What makes graveyards scary?

By: Robert Lamb  | 
People were scared of cemeteries long before 1979's "Phantasm," but horror films certainly haven't made them any more inviting.
Photo courtesy Anchor Bay Entertainment

Under the wat­chful gaze of crumbling saints and baby-f­aced cherubs, you hurry down a path lined with mausoleums. Eventually, you pass crops of headstones glinting in the moonlight, each engraved with the CliffsNotes version of the dead person's life. You practically run past sunken graves and dying flowers, hoping upon hope that the sound you hear is just the wind and trying to shake the feeling that something is following close on your heels.

All right, so maybe you've never taken a midnight shortcut through the local cemetery. But if you have ever set foot in a graveyard, you've likely felt a hint of the fear and uneasiness that is their legacy. Maybe you were attending a family funeral, touring historic graveyards or simply fleeing flying silver spheres and hooded dwarves.


­Whatever your reason for strolling among the tombstones, you probably felt something noteworthy about the experience -- something different from all the other spaces and places that fill our lives. After all, graveyards are the final resting place for many of our dead. People say their last goodbyes there, sometimes returning year after year to leave flowers or say a few words.

No matter where you travel in the world, cemeteries frequently are silent and solemn settings. Whether the grounds are finely manicured or left to the weeds, graveyards exist as the place where the living contemplate the mysteries, tra­umas and heartbreaks associated with death.

­But why are so many people afraid of graveyards? Is it the thought of all those decaying bodies under the dirt or the idea of a bony arm emerging from the soil to grab your ankle and pull you into the underworld ? Or is it something deeper? On the next page, we'll travel to a place full of dark secrets and hidden skeletons: the human brain.


What do cemeteries symbolize?

Spooky necropolis or just prime catnapping territory?
© iStockphoto.com/syntesis

Cats often receive a bum rap for hanging out in cemeteries, but can we really blame them? After all, graveyards offer great feline amenities: choice napping spots, scratching trees and a generous selection of small animals to prey on. What would an 8-pound (3.6-kg) tabby want with your grandfather's soul when there are so many squirrels around?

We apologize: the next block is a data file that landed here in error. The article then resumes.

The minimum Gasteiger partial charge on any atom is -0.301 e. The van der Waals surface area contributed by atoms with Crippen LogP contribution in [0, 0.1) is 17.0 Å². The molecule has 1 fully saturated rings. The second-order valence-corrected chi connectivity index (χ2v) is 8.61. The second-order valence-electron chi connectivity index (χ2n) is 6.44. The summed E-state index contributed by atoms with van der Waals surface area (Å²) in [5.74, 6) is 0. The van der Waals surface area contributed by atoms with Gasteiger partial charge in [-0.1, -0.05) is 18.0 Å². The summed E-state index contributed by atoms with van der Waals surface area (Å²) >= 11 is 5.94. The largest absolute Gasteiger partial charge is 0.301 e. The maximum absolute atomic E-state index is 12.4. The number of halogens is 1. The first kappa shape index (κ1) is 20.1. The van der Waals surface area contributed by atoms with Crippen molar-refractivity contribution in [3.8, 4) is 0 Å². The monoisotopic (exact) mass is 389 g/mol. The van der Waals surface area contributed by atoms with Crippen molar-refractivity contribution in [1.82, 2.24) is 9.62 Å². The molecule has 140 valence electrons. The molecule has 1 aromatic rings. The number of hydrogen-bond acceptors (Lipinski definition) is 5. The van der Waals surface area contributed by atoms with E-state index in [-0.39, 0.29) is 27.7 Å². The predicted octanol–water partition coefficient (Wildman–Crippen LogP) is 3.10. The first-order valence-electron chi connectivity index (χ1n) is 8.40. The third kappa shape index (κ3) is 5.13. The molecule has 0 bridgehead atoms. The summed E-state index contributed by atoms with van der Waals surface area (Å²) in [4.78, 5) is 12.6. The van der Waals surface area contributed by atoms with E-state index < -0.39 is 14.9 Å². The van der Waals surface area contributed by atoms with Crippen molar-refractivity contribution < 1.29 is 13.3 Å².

­To cats, graveyards may just be another place to sleep away the afternoon, but to humans, they represent the mystery and the outrage of mortality. Like it or not, we're all going to die. You may think you've accepted that fact, but it's an issue humanity has struggled with for millennia. Unable to avoid it, we've tried to figure out what lies beyond its doors. Will we live forever in a golden paradise, be reincarnated as a goat or simply cease to exist? We've pined for understanding in the shadows of the pyramids and stared into the blinking eyes of guillotined heads, hoping to glimpse something other than the emptiness of nonexistence.


Biologically, fear exists as a response to stimuli that threatens our survival as a species. We're programmed to fight or run from anything that might cause death, and we approach death itself with the same attitude. We flee from it every day by distancing it from our thoughts and lives. In many parts of the world, we've handed the duties of interring the dead over to mortuary professionals, which limits our intimacy with death.

­Fighting death is trickier. To avoid staring down mortality, we've simply redefined what death is. We choose to see dying not as something our bodies eventually do, but something that eventually happens to our bodies [source: van Niekerk]. We cast ourselves as the victim of death, which is the reason grim reapers and other death-dealing spirits permeate world beliefs. If death is a natural counterpart to life, there's nothing we can do about it in the end. But if it's something inflicted on us by an outside force, then perhaps we have a fighting chance.